A scene can be pre-rendered from a single camera position.

Can a scene be efficiently rendered for a fixed set of positions and lines that the camera can move through?

Consider games like escape room games where the camera only assumes fixed locations. Can the transition between those positions also be rendered more efficiently than frame-by-frame?

Suppose I wanted the player to move freely along a fixed linear (or curved) track, how can I show the maximum render quality?

  • $\begingroup$ Yes, no, possibly. Not as a normal physically based 3D but still traditional animation has done this for ages. But its a trick that relys on a nonphysically correct image an stylized look and feel. Hard to say anything useful as the question is a bit open ended $\endgroup$
    – joojaa
    Commented Nov 26, 2017 at 15:14
  • $\begingroup$ Sure, you can pre-render the entire sequence of images along some dense sampling of the path, what's the problem? $\endgroup$
    – user106
    Commented Nov 26, 2017 at 19:36
  • $\begingroup$ @Rahul, is it any faster than Render Time x number of samples? $\endgroup$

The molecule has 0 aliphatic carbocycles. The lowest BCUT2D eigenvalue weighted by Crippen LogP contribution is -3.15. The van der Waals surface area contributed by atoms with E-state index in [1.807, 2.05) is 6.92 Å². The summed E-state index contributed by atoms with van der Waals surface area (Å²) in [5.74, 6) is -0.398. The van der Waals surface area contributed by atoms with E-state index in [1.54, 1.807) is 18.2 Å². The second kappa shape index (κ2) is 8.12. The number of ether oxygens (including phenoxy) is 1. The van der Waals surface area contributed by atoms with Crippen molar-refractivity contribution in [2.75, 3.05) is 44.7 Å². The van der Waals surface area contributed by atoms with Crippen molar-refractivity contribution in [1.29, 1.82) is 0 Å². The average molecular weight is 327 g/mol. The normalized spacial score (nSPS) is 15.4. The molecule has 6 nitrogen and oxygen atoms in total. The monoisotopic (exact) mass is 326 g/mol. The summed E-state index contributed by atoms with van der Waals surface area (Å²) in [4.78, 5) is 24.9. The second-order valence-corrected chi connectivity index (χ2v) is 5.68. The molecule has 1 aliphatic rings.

– Elliot JJ
    Commented Nov 26, 2017 at 19:43
  • 1
    $\begingroup$ What "efficiency" are you worried about? Pre-rendering image sequences has a big up-front cost per scene but a tiny cost for the client. Are you trying to reduce the amount of data you need to give the client, or the amount of up-front work (e.g. because the scene is generated afresh each time)? $\endgroup$
    – Dan Hulme
    Commented Nov 27, 2017 at 10:17
  • $\begingroup$ I'd look into making BSP trees that were fourth dimensional - the fourth dimension being time. $\endgroup$
    – Alan Wolfe
    Commented Dec 1, 2017 at 20:40

1 Answer 1


Would Diego Nehab et al's "Accelerating Real-Time Shading with Reverse Reprojection Caching" be the sort of thing you are looking for?

Paper Link and/or Slide presentation from Graphics Hardware 2007

IIRC, the idea is to reuse a previous frame's rendered image results in the current frame rather than running a, potentially expensive, shader for every pixel.

At the conference, I did ask Diego if he'd considered doing 'bidirectional' reuse (i.e. rendering frames out of order somewhat akin to h.264) but I can't recall his answer. I think in your proposed use case it might be of value.


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